This is a short summary of Shakespeare sonnet 122. Continue reading for complete analysis and meaning in the modern text. For the complete list of 154 sonnets, check the collection of Shakespeare Sonnets with analysis. It is highly recommended to buy “The Monument” by Hank Whittemore, which is the best book on Shakespeare Sonnets.
Shakespeare Sonnet 122 (Original Text)
Thy gift, thy tables, are within my brainFull charactered with lasting memory,Which shall above that idle rank remainBeyond all date, ev’n to eternity;Or at the least, so long as brain and heartHave faculty by nature to subsist;Till each to razed oblivion yield his partOf thee, thy record never can be missed.That poor retention could not so much hold,Nor need I tallies thy dear love to score;Therefore to give them from me was I bold,To trust those tables that receive thee more;To keep an adjunct to remember theeWere to import forgetfulness in me.
Shakespeare Sonnet 122 Modern Text (Translation)
Shakespeare Sonnet 122 Analysis
The poet says that the contents of the notebook given to him by the fair lord remain in memory “Thy gift, thy tables, are within my brain” where every letter has been memorized by the poet to be remembered forever “Full charactered with lasting memory, “which will outlast anything ever written “Which shall above that idle rank remain’ right up to eternity “Beyond all date, ev’n to eternity;”
He says as long as his brain and heart “Or at the least, so long as brain and heart” is permitted to survive by nature “Have faculty by nature to subsist;” and till each of them are forced to die and give up the memory of the youth “Till each to razed oblivion yield his part” till then his memory can never be erased “Of thee, thy record never can be missed.”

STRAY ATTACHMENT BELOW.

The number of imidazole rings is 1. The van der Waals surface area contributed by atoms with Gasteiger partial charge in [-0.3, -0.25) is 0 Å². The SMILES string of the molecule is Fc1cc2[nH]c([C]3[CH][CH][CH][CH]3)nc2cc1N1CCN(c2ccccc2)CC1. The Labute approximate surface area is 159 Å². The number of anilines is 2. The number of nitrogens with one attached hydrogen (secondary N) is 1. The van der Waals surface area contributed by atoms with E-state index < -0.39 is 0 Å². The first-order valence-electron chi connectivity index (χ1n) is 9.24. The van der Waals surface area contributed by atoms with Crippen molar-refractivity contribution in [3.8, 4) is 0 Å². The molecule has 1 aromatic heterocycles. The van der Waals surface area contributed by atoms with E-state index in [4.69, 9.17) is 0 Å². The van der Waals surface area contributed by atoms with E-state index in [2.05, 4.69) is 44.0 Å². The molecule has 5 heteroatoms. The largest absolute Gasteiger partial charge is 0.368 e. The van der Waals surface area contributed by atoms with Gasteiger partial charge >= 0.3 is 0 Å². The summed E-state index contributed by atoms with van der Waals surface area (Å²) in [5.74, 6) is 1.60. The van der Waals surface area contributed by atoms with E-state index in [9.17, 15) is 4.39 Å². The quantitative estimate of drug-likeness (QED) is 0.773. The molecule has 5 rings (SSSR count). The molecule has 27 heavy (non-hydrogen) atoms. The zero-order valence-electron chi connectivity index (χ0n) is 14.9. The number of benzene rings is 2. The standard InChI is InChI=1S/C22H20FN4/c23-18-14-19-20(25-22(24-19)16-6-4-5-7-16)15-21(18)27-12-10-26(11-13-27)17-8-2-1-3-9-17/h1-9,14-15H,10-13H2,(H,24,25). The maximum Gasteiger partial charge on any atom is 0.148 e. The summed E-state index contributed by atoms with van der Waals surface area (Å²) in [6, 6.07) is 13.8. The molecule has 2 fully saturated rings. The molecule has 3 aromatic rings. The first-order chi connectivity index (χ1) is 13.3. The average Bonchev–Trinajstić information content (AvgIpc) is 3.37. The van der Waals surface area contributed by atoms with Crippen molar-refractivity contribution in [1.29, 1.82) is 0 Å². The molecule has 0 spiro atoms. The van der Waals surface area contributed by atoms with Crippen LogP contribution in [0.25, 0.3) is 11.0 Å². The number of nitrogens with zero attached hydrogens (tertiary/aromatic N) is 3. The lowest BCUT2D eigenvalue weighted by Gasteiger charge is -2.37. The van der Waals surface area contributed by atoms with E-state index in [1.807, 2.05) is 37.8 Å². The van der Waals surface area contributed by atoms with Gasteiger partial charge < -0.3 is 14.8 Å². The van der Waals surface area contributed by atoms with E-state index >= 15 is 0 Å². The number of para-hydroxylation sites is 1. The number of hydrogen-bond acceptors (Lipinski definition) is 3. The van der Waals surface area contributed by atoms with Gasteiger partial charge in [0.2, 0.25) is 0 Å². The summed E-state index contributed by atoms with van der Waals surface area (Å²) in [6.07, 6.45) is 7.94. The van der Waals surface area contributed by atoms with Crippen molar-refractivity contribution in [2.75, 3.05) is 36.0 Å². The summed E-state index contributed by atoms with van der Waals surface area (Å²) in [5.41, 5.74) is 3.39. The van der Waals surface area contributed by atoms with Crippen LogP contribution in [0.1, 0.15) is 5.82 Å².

He says the book itself could not hold as much as his memory “That poor retention could not so much hold,” nor does he need any notes to record how much he loves his friend the fair lord “Nor need I tallies thy dear love to score;” Thus he was bold to give away the notebook “Therefore to give them from me was I bold,” since he trusted his own memory to remind himself of the love for the fair lord “To trust those tables that receive thee more;
And to use an assistant to tool to remember the fair youth “To keep an adjunct to remember thee” would mount to admitting forgetfulness in the poet “Were to import forgetfulness in me.”